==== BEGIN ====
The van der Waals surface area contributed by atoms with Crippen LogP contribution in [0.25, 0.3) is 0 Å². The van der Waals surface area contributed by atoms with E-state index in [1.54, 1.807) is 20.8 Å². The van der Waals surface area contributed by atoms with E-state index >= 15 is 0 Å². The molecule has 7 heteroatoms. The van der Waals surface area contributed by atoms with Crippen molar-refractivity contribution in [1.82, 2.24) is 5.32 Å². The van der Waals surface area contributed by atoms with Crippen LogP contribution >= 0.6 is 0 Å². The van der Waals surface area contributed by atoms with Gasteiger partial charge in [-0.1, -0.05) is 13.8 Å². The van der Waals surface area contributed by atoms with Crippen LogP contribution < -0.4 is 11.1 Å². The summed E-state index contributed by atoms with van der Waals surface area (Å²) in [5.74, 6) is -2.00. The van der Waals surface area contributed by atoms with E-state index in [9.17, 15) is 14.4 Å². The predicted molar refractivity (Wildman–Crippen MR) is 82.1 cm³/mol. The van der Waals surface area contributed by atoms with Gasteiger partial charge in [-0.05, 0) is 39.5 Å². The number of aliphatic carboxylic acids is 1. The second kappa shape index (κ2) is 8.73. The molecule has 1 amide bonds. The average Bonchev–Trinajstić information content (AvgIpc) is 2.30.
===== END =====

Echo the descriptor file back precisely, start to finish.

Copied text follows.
The van der Waals surface area contributed by atoms with Crippen LogP contribution in [0.25, 0.3) is 0 Å². The van der Waals surface area contributed by atoms with E-state index in [1.54, 1.807) is 20.8 Å². The van der Waals surface area contributed by atoms with E-state index >= 15 is 0 Å². The molecule has 7 heteroatoms. The van der Waals surface area contributed by atoms with Crippen molar-refractivity contribution in [1.82, 2.24) is 5.32 Å². The van der Waals surface area contributed by atoms with Crippen LogP contribution >= 0.6 is 0 Å². The van der Waals surface area contributed by atoms with Gasteiger partial charge in [-0.1, -0.05) is 13.8 Å². The van der Waals surface area contributed by atoms with Crippen LogP contribution < -0.4 is 11.1 Å². The summed E-state index contributed by atoms with van der Waals surface area (Å²) in [5.74, 6) is -2.00. The van der Waals surface area contributed by atoms with E-state index in [9.17, 15) is 14.4 Å². The predicted molar refractivity (Wildman–Crippen MR) is 82.1 cm³/mol. The van der Waals surface area contributed by atoms with Gasteiger partial charge in [-0.05, 0) is 39.5 Å². The number of aliphatic carboxylic acids is 1. The second kappa shape index (κ2) is 8.73. The molecule has 1 amide bonds. The average Bonchev–Trinajstić information content (AvgIpc) is 2.30.